Seeking to fill some of the gaps in my knowledge of this novel category of wildlife, I bought a field guide. Consulting its photos and text, I began to put names to the nameless: white-breasted, red-breasted, and pygmy nuthatches; mountain and black-capped chickadees. These, along with juncos in both pink-sided and Oregon forms, made up the majority of the feeder's visitors. Electric blue Steller's jays occasionally flew in as gangs of three or more and acted like loitering teenagers: flashy, loud, eating more than was seemly. With my eyes tuned in to seeing small birds, I began keeping the field guide out where I could consult its pages even when not sitting in my office chair. As they were added to the small mental list of birds I could identify on sight, the species names also made their way into my vocabulary: hairy woodpecker, western tanager, mourning dove, canyon wren, brown creeper, violet-green swallow.
My scant knowledge of biblical lore suggests that naming the beasts gave Adam dominion over them. I had no such designs, but the names were surprisingly empowering. Although they contributed mere syllables to what I knew about the birds, the names acted as keys, unlocking access to a store of information I'd never tapped before. Noticing these birds, then labeling them and finding something out about their lifeways that I did not learn from my own observations altered the quality of my attention. The habit of identifying unknown birds helped knit observations of my environment to my propensity for book-learning.
This all sounds childishly simple, I know, a pitiful example of delayed development. Consulting texts is one of the tried-and-true ways we modern humans learn about the world. But for me, before this, natural history was an embodied pursuit rather than an intellectual one. I much enjoyed the simple pleasure of seeing, smelling, hearing, touching, occasionally tasting. Encounters with wild animals and natural beauty were sensory trinkets I gathered like shells in a jar, pulled out and admired now and again but neither arranged with much care nor integrated with everyday experience. Bending down to examine a flower, catching sight of the ashy flash of fur as a gray fox disappeared into the underbrush: these were passing interludes, standalone events.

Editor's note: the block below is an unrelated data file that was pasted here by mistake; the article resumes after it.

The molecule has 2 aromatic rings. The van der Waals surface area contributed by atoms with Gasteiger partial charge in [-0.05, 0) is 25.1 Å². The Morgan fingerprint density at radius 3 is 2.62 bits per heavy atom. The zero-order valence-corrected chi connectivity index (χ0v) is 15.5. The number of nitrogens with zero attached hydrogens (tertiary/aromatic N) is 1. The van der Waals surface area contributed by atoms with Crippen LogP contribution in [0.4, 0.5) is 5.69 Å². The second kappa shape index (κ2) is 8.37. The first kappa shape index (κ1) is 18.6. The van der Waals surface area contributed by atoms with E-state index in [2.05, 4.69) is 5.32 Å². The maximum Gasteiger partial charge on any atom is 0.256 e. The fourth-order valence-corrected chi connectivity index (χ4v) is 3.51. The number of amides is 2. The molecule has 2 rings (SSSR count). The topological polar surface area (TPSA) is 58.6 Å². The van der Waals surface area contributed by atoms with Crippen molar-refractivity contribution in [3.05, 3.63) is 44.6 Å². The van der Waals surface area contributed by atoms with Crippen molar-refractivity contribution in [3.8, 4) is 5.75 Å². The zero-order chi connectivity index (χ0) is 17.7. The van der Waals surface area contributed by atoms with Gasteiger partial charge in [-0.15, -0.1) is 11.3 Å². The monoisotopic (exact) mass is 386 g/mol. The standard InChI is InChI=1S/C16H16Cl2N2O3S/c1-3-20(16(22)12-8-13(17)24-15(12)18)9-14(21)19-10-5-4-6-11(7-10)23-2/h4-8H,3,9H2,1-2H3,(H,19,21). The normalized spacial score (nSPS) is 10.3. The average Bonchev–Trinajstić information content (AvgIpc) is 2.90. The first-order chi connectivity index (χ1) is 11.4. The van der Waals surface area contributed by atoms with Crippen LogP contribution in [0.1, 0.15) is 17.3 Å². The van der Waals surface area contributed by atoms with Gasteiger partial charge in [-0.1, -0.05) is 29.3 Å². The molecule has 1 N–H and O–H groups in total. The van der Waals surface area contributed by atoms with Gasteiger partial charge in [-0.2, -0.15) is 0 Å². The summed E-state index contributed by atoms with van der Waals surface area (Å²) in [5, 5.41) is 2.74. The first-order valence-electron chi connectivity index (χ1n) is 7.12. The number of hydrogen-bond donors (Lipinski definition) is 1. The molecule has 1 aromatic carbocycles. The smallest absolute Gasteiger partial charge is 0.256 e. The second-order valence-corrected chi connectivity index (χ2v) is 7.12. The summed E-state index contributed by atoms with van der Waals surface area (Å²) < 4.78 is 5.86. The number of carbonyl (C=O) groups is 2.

I had moved to the house on Fourmile Canyon Drive with Doug, who would become my husband a couple of years later. I'd recently quit my job and started taking graduate courses through a distance-learning university while working on freelance writing and editing projects. The house was nestled in a rocky gulch in the foothills a few miles west of Boulder, Colorado, surrounded by ponderosa pines. Instead of commanding views over the town and the plains spilling beyond, the windows looked out on nearby slopes crowded with evergreens and spotted with outcrops of pink granite. The neighboring houses were above us, well screened by pine trees. The location felt intimate, compact and accessible. The double shift, to a new home and away from the cubicle work routine, made me feel a bit like one of those people who packs up and moves to a foreign country. I didn't have the resources or gumption to journey to Tuscany or Provence, but I was in a new place with the opportunity to cultivate an altered daily groove. The changes knocked my perspective askew just enough to bring an awareness of my place in the wider world into sharper relief.
As a stay-at-home non-mom, I had the leisure to explore and the inclination to reflect, and I became present on my new home ground in a way I'd never been before. The woodland setting felt comfortable and familiar, but living full time in a setting more wild than suburban was quite different from relaxing during a weekend camping trip. Events in the exterior environment weren't everyday in the sense of being commonplace, yet they became a fixture of my experience every day. The interval between routine and remarkable shrank. Brief sightings and small details accrued into a mosaic, each small observational event a fragment contributing dimension and subtlety to a larger whole. Within the outline of terrain and trees, I pieced in facets of animals and plants, scents and sounds. The house buffered the weather and delineated our territory from that of the critters, true enough, but over time I was able to track the mood of my surroundings through sunlight, rain, and snow; through seasonal shifts of light; through wet years and dry ones. The birds outside my office window started out as a visual diversion, but they metamorphosed into fluttering invitations to learn more about the natural community into which I had moved.
* * *
My father shaped my early understanding about the relationship between people and the natural world. His father was a timberman whose children grew up logging and working in the small family-run sawmill in Colorado's Wet Mountains. Dad later worked for the Job Corps and the U.S. Forest Service in the San Juan Mountains of southwestern Colorado, so from his boyhood through his young adult career, he worked in the woods. Knowledge of trees and natural history were part of his upbringing and his early professional life, but he was also a lifelong fisherman and hunter, which meant that the outdoors was also the setting for most of his favorite pastimes and an outlet for his skills. There's no question, too, that the natural world was as close to a house of worship as any place could be for him, a space for reflection and renewal. Dad was simultaneously pragmatic and reverential about the woods: they supplied meat and lumber, solitude and beauty.